Make mental health a priority amid the stressors of running a law firm
There’s no sugarcoating it, 2020 has been a difficult year. COVID-19’s emergence and spread throughout the U.S. has tested Americans’ resolve in countless ways. Recent months have been dominated by uncertainty and fear – emotions that, especially when sustained, can negatively affect a person’s mental state and overall health and well-being.
According to polling conducted by the Kaiser Family Foundation in March, 32% of U.S. adults reported that stress related to the coronavirus was negatively impacting their mental health – by mid-July, this number had jumped to 53%. Stress can permeate every facet of life and lead to sleep disturbances, substance abuse problems, and mental and physical health conditions.
The same trends are playing out in the legal profession, a field that can be especially trying. According to a Thomson Reuters Institute report that surveyed more than 400 law firms and analyzed the challenges they were facing, 78% of firms agree that work-life balance is an important measure of success, yet an extraordinary 64% say that their efforts in this area remained the same or somewhat worsened within the last 12 months.
This is especially apparent at smaller firms where less staff means more administrative responsibilities, such as marketing and business development, fall to practicing attorneys. Before the pandemic, the pressure was always on smaller firms to keep the phone ringing and now, as the economy wobbles, it’s intensifying. In fact, respondents to the report overwhelmingly said that the issue of acquiring new business was their most significant challenge. It’s a concern that can keep any attorney up at night.
October 10 is World Mental Health Day – a day dedicated to raising awareness of mental health issues and supporting related efforts. This year, individuals and businesses are commemorating the day which has taken on new meaning for many, including attorneys at solo and small law firms who are not immune from experiencing the negative effects of these stressful times.
A whirlwind of change and uncertainty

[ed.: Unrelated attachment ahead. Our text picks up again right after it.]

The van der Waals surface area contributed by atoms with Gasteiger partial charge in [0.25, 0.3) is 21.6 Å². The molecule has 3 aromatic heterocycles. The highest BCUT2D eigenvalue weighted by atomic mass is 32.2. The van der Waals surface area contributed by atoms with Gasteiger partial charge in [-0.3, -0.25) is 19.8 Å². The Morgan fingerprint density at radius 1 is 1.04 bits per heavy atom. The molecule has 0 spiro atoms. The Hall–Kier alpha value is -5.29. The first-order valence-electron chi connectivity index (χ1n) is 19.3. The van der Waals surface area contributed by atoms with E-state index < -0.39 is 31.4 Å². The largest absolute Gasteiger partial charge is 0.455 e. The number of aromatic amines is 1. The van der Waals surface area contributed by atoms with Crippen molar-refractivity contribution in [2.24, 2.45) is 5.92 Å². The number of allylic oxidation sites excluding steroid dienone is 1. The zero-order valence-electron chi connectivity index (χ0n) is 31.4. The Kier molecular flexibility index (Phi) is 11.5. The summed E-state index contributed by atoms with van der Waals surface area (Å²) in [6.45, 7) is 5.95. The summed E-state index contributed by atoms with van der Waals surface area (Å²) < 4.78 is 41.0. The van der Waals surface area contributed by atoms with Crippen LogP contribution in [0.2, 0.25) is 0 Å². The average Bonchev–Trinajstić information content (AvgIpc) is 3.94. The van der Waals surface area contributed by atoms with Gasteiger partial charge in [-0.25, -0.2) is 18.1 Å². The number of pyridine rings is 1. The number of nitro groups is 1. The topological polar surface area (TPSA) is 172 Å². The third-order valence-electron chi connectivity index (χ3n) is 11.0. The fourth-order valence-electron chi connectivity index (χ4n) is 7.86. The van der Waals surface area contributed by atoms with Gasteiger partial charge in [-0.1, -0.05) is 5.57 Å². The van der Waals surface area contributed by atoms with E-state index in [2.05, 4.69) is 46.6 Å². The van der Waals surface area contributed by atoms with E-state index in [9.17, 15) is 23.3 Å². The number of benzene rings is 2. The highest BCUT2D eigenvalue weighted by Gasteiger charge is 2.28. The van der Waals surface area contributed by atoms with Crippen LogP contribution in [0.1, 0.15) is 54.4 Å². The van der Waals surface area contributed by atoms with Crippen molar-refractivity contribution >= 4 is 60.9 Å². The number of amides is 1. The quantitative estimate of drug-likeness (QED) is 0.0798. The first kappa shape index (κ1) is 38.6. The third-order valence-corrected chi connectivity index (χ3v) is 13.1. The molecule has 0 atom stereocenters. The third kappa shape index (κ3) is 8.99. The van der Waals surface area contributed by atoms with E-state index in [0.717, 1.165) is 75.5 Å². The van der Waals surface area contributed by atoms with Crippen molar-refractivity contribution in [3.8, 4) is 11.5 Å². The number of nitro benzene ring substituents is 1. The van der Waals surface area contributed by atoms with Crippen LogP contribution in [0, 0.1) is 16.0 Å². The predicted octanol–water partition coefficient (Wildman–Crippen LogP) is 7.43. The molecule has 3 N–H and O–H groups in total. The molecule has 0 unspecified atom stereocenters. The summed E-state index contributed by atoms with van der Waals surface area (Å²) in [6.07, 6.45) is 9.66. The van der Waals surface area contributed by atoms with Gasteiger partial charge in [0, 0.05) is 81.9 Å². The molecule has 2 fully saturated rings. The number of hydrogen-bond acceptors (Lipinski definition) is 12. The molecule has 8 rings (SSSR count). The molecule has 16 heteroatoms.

As an attorney, think about how much your life has changed since the start of 2020. With the severity of the pandemic coming into focus in early spring, you were forced to move your practice to your living room and figure out how to get work done and meet clients’ needs 100% virtually. As legal consumers hit the pause button, you worried about how you were going to keep your practice and small business afloat. And concerns about the health and well-being of your family, friends, and loved ones only exacerbated your stress and anxiety.
Since that time, you’ve managed – some days better than others – but it seems as though new and unexpected issues still crop up every day. While you may feel proud of how you’ve met and overcome these challenges, there’s no denying the mental fatigue you feel. It’s exhausting to think about the sheer volume of problem-solving muscles you’ve built and flexed.
Tune in and take stock
Against this very real and sobering backdrop, it’s important to pause and ask yourself, “how am I doing?” No, I mean how are you really doing? It’s easy to shrug off the question and believe that you’re fine. That other people are dealing with far worse situations, so you shouldn’t complain. But that doesn’t mean everything really is ok or that you feel fine – mentally or otherwise. If this type of rose-colored or denialism rhetoric is your go-to, look to your behaviors.
What activities and behaviors are you engaging in each day or week to manage your stress? If the number of virtual happy hours you’re attending far outnumber the walks or jogs you’ve taken, it may be time for a reset. It’s easy to fall into habits that don’t serve your best interests, especially during stressful times. It’s also easy to give in to negative ways of thinking when confronted with so much bad news. In short, it’s normal to not feel normal or ok right now, but it’s important to take action and find healthier ways to manage stress.
Get help today
If you feel overwhelmed by life right now, you’re not alone. If you feel especially anxious, sad, angry, or hopeless – don’t remain silent. Reach out to family members, friends, or find a mental health professional in your area who you can talk to. Take care of yourself and make your mental health a priority.